The Telegraph
Since 1st March, 1999
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A year is not a long time in the history of the world but it is long enough to be rid of the cobwebs of illusion and hyperbole. Conventional wisdom accepts that 9/11, which has attained universal recognition in this abbreviated American form, changed the world. More reasoned analysis would, however, reject such a hyperbolic assertion. There is no doubt that in human terms the tragedy was colossal. Yet global terrorism was not invented on 9/11. It has become a cliché to declare, for instance, that India has lived with terrorism for nearly two decades. But this statement does reveal that terrorism and even suicide bombers have existed for decades, and that many other states and societies have been targets of this kind of violence. The modus operandi may have changed, but innocents have been killed in terrorist incidents in the past as well. Similarly, al Qaida and Osama bin Laden may seem not to have many parallels in history, and yet organizations like the Liberation Tigers of Tamil Eelam or the Lashkar-e-Toiba were often as deadly in the methods they employed, and their cadre displayed an equally fanatical zeal.

The attacks did demonstrate that multi-cultural and multi-ethnic open and democratic societies are particularly vulnerable to terrorist incidents. But this tension between individual freedom and national security has been known for some years now, and ably documented by several political theorists. Indeed, even the “cruel divide” between Islam and the West, to use the phrase of the political scientist, Mr Fouad Ajami, has been in circulation for some time. The deeply flawed essay of the Harvard academic, Mr Samuel Huntington, “The Clash of Civilizations”, had popularized the idea of the battle between Islam and the rest much before September 11, last year. But by attacking the most important economic and political symbols in the most powerful nation that has ever existed in the history of humankind, al Qaida was able to starkly demonstrate two important realities.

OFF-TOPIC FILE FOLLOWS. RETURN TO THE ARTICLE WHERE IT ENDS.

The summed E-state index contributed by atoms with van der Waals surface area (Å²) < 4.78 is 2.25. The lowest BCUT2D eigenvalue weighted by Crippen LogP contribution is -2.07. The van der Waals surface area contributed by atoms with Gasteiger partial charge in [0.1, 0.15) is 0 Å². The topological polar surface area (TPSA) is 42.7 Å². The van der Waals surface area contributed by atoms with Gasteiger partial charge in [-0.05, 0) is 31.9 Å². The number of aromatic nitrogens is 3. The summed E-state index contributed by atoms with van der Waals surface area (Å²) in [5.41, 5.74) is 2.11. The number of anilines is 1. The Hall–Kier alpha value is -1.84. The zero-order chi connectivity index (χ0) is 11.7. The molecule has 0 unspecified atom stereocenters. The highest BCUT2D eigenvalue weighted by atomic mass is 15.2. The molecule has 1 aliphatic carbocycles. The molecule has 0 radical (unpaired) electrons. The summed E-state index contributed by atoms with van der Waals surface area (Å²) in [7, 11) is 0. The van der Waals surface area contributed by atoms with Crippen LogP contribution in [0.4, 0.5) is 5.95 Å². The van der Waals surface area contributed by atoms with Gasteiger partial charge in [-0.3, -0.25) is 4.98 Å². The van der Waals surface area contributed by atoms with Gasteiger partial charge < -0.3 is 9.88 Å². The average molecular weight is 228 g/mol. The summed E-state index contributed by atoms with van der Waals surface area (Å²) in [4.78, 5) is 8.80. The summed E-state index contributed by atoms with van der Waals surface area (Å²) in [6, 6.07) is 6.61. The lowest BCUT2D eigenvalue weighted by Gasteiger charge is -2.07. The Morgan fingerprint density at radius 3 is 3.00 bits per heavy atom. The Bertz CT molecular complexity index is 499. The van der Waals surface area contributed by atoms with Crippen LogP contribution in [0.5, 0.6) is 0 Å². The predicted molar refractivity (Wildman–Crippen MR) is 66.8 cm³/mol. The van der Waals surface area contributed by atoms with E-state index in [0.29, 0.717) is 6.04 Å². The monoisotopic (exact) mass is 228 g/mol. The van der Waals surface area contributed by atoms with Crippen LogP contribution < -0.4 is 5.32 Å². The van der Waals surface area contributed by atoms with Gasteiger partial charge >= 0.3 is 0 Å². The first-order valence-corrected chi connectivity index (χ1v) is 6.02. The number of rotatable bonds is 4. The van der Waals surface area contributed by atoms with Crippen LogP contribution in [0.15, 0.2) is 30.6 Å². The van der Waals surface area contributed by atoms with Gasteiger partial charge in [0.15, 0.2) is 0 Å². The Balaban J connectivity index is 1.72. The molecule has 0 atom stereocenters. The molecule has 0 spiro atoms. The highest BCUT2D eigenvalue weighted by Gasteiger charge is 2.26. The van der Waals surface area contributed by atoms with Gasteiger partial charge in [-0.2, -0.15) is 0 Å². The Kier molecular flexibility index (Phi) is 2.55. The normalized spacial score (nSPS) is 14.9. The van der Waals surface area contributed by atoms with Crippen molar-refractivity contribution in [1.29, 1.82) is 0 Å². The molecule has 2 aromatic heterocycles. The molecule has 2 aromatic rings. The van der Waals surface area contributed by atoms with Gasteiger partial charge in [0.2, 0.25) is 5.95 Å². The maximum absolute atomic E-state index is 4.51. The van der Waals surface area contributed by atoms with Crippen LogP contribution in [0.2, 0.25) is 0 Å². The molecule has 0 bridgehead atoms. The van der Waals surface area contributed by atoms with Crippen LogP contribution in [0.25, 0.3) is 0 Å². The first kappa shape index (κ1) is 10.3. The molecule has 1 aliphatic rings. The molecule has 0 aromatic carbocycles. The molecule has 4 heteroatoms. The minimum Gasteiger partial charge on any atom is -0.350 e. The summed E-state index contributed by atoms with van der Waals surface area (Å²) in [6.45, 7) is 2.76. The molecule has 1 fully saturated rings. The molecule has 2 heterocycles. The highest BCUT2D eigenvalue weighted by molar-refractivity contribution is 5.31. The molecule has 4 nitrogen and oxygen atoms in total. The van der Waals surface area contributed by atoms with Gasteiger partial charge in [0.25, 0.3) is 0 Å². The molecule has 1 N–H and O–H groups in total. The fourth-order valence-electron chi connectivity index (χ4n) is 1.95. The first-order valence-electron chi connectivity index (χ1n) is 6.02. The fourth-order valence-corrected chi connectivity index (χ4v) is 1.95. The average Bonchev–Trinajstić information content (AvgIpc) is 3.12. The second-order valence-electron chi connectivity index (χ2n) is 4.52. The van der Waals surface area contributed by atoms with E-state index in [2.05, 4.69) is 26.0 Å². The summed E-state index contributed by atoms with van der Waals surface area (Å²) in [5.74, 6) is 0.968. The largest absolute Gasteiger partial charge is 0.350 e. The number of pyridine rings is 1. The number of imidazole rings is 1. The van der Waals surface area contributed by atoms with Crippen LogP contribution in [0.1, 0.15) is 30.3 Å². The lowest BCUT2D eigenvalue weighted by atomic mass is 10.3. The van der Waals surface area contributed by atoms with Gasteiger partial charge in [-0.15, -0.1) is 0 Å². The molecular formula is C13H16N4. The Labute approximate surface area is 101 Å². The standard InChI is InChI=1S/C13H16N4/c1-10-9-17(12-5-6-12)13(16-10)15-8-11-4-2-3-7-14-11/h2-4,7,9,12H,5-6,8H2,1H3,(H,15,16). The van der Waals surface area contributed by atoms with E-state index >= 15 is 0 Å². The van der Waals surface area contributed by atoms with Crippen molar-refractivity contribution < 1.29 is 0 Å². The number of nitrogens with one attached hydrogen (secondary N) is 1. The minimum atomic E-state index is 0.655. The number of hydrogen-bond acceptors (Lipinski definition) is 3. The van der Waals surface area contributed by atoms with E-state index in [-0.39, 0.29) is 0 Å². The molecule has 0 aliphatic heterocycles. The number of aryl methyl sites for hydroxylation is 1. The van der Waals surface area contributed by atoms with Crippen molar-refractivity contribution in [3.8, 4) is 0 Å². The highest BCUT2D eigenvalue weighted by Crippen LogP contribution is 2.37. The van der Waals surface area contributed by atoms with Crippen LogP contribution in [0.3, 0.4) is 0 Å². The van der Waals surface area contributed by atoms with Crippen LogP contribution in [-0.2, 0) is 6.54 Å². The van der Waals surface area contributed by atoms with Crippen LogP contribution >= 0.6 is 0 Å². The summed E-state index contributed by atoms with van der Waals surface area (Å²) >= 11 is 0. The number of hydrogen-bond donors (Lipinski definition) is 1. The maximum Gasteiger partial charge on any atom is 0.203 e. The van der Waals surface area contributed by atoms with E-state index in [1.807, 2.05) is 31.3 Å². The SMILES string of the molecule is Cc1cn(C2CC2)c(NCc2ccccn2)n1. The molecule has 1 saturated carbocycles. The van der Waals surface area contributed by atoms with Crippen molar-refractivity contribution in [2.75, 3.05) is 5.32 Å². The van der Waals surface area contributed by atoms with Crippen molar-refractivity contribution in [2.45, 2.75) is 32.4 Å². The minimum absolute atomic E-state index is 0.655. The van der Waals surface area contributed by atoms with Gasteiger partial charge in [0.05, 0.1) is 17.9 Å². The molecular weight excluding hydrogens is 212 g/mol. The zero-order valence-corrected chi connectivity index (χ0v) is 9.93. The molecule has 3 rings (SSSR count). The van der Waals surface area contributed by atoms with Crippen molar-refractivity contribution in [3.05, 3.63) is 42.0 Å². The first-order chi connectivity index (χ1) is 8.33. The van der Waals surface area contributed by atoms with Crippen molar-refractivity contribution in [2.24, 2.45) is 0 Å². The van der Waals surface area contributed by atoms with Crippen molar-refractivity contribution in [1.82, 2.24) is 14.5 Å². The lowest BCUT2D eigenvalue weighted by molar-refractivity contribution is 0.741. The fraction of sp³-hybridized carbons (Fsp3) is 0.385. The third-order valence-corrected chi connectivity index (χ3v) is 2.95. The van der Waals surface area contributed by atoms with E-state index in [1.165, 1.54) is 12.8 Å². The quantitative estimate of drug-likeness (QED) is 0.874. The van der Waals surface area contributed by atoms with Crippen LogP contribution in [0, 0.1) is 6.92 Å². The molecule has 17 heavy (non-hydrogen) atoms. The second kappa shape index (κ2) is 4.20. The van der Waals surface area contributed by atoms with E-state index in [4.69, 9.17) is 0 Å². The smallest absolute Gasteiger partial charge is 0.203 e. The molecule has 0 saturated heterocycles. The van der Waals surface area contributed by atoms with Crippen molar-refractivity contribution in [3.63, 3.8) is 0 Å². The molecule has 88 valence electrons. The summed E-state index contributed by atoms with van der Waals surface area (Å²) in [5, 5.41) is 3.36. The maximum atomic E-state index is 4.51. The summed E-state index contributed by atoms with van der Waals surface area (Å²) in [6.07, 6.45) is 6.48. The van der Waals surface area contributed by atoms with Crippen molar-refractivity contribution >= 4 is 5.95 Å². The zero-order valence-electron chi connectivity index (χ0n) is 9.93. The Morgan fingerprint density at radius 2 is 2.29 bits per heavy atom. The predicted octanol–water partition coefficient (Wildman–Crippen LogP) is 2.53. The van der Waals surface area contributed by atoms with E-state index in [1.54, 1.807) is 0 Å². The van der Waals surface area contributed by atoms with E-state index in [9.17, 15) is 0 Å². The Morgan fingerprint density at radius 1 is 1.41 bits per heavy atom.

First, that the United States of America, despite the huge arsenal of weaponry at its disposal, was vulnerable and could not be protected, in any foolproof way, from such desperate acts of “asymmetrical warfare”. Ironically, 9/11 happened even while the Bush administration was stridently defending its decision to build a defence system that would protect the US from “missile attacks from rogue states”. Second, the terrorist attacks revealed that there were a sufficient number of people who hated America so much that they were willing to voluntarily destroy themselves to damage the US. While there is little new about popular anti-Americanism, the sheer intensity of this feeling was demonstrated on September 11, 2001, and in its aftermath in the protests that were witnessed all over the Muslim world. In bringing to the fore these realities, 9/11 did not change the world, but it profoundly affected the way the world was being viewed by citizens of the United States of America.

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